A diagram of the double flapper nozzle is shown in Fig. 11.10. Supply pressure (the setting of the relief valve or the setting of a pressure compensated pump) is supplied to the points identified with Ps (Fig. 11.10). Fluid flows across the fixed orifices and enters the center manifold. Orifices are formed on each side between the flapper and the opposing nozzles. As long as the flapper is centered, the orifice is the same on both sides and the pressure drop to the return is the same. Pressure at A equals the pressure at B, and the spool is in force balance. Suppose the torque motor rotates the flapper clockwise. Now, the orifice on the left is smaller than the orifice on the right, and the pressure at A will be greater than the pressure at B. This pressure difference shifts the spool to the right. As the spool shifts, it deflects a feedback spring. The spool continues to move until the spring force produces a torque that equals the electromagnetic torque produced by the current flowing through the coil around the armature. At this point, the armature is moved back to the center position, the flapper is centered, the pressure becomes equal at A and B, and the spool stops. The spool stays in this position until the current through the coil changes. Because of the feedback spring, the spool has a unique position corresponding to each current through the coil ranging from 0 to rated current. At rated current, the spool is shifted to its full open position.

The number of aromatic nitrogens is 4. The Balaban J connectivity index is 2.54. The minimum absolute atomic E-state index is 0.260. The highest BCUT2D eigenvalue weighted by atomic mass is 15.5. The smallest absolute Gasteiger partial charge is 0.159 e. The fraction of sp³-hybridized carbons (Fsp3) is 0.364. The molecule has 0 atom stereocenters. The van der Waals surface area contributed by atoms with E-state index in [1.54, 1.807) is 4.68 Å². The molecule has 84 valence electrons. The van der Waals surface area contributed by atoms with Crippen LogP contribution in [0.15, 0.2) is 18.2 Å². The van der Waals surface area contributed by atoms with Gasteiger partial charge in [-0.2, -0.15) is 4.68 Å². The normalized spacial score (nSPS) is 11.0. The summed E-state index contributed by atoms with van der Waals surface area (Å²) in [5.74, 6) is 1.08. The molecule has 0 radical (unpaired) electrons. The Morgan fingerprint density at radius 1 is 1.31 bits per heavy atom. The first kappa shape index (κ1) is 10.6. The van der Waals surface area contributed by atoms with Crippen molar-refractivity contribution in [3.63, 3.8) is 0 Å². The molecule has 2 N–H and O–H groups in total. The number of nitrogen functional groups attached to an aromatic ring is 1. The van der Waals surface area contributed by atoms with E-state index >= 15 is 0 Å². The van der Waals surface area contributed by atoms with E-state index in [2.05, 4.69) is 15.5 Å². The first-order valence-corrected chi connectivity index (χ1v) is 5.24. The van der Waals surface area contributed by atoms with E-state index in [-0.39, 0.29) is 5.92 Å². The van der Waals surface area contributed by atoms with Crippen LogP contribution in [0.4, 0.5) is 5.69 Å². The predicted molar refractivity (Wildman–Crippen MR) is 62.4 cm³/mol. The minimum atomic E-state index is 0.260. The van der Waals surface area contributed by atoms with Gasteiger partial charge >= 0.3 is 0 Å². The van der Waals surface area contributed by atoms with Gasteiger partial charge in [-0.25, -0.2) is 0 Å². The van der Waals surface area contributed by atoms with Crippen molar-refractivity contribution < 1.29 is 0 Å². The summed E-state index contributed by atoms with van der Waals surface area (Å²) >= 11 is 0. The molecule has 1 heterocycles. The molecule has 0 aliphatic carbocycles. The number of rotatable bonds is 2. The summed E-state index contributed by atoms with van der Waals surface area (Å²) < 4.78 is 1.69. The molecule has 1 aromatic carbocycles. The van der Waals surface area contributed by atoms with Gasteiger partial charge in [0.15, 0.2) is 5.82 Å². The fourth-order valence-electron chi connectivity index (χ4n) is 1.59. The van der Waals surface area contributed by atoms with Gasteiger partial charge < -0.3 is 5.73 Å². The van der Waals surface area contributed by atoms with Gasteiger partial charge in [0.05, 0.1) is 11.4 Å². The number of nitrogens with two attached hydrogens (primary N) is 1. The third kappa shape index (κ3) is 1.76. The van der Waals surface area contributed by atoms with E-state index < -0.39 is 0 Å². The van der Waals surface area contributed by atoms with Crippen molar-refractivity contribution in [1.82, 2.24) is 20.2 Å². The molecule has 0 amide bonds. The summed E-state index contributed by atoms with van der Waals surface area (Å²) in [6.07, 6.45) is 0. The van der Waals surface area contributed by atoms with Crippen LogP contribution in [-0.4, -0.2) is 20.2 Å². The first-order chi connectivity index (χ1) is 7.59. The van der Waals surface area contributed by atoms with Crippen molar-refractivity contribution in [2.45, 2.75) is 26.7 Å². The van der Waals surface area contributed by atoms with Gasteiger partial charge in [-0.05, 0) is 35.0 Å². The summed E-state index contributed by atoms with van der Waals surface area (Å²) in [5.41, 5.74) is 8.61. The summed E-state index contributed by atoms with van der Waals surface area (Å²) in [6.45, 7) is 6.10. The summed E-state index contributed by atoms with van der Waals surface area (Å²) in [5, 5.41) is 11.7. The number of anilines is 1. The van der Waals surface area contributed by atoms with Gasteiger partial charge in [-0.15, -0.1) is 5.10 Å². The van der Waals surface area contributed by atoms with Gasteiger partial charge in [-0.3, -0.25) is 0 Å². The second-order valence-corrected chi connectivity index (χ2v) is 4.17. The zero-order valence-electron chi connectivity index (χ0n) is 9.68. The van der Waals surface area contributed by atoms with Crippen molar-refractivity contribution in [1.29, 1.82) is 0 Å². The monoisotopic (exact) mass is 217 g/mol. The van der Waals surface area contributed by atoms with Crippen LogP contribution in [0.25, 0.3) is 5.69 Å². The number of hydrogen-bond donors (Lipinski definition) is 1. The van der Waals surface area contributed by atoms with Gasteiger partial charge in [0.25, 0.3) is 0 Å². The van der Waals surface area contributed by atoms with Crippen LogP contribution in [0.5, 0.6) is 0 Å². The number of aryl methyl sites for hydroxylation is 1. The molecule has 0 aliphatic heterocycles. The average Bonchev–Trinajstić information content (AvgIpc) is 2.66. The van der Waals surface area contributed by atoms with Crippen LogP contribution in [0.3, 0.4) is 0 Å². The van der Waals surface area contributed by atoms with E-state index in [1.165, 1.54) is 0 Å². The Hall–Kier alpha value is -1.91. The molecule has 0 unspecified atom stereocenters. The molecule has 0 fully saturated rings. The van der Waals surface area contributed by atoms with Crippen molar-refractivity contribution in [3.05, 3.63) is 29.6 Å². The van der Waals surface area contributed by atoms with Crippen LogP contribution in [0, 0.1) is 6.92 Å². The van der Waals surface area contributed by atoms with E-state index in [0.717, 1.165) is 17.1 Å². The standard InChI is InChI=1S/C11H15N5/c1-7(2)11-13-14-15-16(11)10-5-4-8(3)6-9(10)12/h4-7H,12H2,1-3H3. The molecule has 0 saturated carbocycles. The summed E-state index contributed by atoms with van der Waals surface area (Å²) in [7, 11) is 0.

A cutaway of a two-stage valve with double flapper nozzle for the first stage is shown in Fig. 11.11. Note that the spool slides in a bushing. It is the relationship between this bushing and the spool that establishes the opening to Ports A and B. An adjustment, known as the null adjust, is provided to slide this bushing left or right and bring it into precise alignment with the spool when no current is supplied to the valve. This adjustment ensures that the valve is mechanically centered.